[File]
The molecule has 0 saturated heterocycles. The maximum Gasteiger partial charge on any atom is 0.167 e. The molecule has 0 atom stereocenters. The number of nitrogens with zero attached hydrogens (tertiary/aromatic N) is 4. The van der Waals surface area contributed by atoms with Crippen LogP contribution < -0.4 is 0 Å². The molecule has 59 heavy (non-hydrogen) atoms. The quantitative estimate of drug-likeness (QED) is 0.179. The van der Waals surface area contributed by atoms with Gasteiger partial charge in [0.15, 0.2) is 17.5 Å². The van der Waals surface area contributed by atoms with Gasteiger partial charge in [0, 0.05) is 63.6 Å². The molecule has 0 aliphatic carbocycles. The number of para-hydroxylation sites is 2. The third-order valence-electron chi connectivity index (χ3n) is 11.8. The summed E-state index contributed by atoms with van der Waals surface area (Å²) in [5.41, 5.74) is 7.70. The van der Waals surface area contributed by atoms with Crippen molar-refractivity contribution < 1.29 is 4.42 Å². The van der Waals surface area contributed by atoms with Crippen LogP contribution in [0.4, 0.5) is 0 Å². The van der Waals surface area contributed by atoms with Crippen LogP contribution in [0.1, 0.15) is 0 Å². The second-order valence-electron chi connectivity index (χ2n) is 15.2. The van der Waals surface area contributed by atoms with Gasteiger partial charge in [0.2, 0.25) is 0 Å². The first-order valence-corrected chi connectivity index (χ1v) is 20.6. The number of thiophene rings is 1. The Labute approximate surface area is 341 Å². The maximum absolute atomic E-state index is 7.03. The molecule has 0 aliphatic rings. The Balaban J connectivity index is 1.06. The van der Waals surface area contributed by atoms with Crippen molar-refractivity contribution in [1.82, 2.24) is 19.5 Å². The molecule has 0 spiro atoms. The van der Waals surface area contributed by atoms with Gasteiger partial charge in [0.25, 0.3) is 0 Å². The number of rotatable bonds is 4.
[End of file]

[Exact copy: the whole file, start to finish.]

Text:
The molecule has 0 saturated heterocycles. The maximum Gasteiger partial charge on any atom is 0.167 e. The molecule has 0 atom stereocenters. The number of nitrogens with zero attached hydrogens (tertiary/aromatic N) is 4. The van der Waals surface area contributed by atoms with Crippen LogP contribution < -0.4 is 0 Å². The molecule has 59 heavy (non-hydrogen) atoms. The quantitative estimate of drug-likeness (QED) is 0.179. The van der Waals surface area contributed by atoms with Gasteiger partial charge in [0.15, 0.2) is 17.5 Å². The van der Waals surface area contributed by atoms with Gasteiger partial charge in [0, 0.05) is 63.6 Å². The molecule has 0 aliphatic carbocycles. The number of para-hydroxylation sites is 2. The third-order valence-electron chi connectivity index (χ3n) is 11.8. The summed E-state index contributed by atoms with van der Waals surface area (Å²) in [5.41, 5.74) is 7.70. The van der Waals surface area contributed by atoms with Crippen molar-refractivity contribution < 1.29 is 4.42 Å². The van der Waals surface area contributed by atoms with Crippen LogP contribution in [0.4, 0.5) is 0 Å². The van der Waals surface area contributed by atoms with Crippen LogP contribution in [0.1, 0.15) is 0 Å². The second-order valence-electron chi connectivity index (χ2n) is 15.2. The van der Waals surface area contributed by atoms with Gasteiger partial charge in [0.2, 0.25) is 0 Å². The first-order valence-corrected chi connectivity index (χ1v) is 20.6. The number of thiophene rings is 1. The Labute approximate surface area is 341 Å². The maximum absolute atomic E-state index is 7.03. The molecule has 0 aliphatic rings. The Balaban J connectivity index is 1.06. The van der Waals surface area contributed by atoms with Crippen molar-refractivity contribution in [1.82, 2.24) is 19.5 Å². The molecule has 0 spiro atoms. The van der Waals surface area contributed by atoms with Gasteiger partial charge in [0.25, 0.3) is 0 Å². The number of rotatable bonds is 4.